One of the most popular hacking groups, which are believed to hail from China, is the Ke3chang APT (Advanced Persistent Threat). They also are known as APT15. Over time, malware researchers have been keeping a close eye on the activity of the Ke3chang hacking group and have made some interesting discoveries. It appears that APT15’s campaigns carry some significant similarities with those of other Chinese hacking groups, such as similar tactics, almost identical infrastructure and matching payloads. Among these Chinese-based hacking groups are Playful Dragon, GREF, RoyalAPT, Vixen Panda and Mirage. Usually, such close similarities mean one of two things (or both) – certain prominent hackers are members of more than one group, or/and the hacking groups share information and techniques, which are mutually beneficial.
Ke3chang’s Arsenal of Hacking Tools
The Ke3chang hacking group tends to attack industries or individuals of high importance. They are known to have executed attacks against the military and oil industries, as well as diplomats, politicians and various government bodies. The Ke3chang hacking group develops its own hacking tools and carries out its operations using them almost exclusively. Some of the tools in the vast arsenal of the Ke3chang group are TidePool, Ketrican, RoyalDNS, BS2005, Okrum, and others. However, cybersecurity experts have spotted a campaign in which the Ke3chang hacking group utilized a publicly available hacking tool called Mimikatz, which is used for collecting information from the compromised host.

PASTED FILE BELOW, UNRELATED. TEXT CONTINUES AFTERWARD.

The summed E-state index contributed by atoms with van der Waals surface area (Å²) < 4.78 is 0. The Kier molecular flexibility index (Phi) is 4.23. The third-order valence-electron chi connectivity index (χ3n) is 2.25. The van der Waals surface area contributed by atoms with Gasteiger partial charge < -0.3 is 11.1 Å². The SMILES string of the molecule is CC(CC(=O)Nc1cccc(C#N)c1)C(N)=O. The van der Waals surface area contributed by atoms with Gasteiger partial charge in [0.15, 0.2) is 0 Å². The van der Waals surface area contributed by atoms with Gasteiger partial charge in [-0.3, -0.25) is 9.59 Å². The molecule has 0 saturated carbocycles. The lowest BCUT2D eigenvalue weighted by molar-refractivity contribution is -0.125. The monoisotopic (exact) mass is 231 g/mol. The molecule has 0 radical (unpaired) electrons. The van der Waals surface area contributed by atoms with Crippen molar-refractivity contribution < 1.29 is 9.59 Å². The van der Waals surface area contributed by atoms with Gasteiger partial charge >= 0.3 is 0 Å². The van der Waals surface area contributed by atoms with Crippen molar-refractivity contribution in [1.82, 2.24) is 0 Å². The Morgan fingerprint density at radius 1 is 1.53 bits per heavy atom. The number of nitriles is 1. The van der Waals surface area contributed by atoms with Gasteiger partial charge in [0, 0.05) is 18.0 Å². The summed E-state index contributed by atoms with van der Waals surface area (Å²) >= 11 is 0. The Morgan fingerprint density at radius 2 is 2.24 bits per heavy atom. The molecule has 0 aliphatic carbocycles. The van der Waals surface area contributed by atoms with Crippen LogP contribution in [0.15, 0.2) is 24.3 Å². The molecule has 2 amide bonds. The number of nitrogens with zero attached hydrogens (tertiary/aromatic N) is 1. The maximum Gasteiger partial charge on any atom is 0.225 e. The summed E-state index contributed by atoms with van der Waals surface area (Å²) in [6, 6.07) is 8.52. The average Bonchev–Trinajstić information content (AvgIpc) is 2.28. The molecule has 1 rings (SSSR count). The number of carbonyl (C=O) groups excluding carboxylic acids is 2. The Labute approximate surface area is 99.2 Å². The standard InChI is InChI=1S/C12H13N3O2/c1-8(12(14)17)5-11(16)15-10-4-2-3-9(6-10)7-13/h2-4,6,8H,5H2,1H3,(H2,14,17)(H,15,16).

How the Ke3chang Group Carries Out Their Attacks Usually
Back in 2010, the Ke3chang APT got on the map with its infamous campaign against high-ranking politicians in Europe. They also are known to have launched campaigns in South America targeting similar individuals. Usually, the Ke3chang hacking group makes sure to infiltrate a host and collect information about the system, such as software and hardware data. This helps the attackers to decide what would be the most efficient way to continue the operation. Other data also is exfiltrated, such as chat logs, passwords, documents, etc. Then, the attackers may opt to utilize their privileges on the compromised machine and attempt to infiltrate other potentially vulnerable systems connected to the same network.
The Okrum Malware
The gem in the Ke3chang Group’s crown is the Okrum malware. This threat is complex and impressive particularly. The hacking group also uses a rather intricate propagation method – steganography. This technique involves the injecting of the threat’s compromised script into a specifically tailored PNG file.
Usually, the Ke3chang hacking group makes sure to gain persistence in the infected system. This helps them keep the planted threat active for longer periods.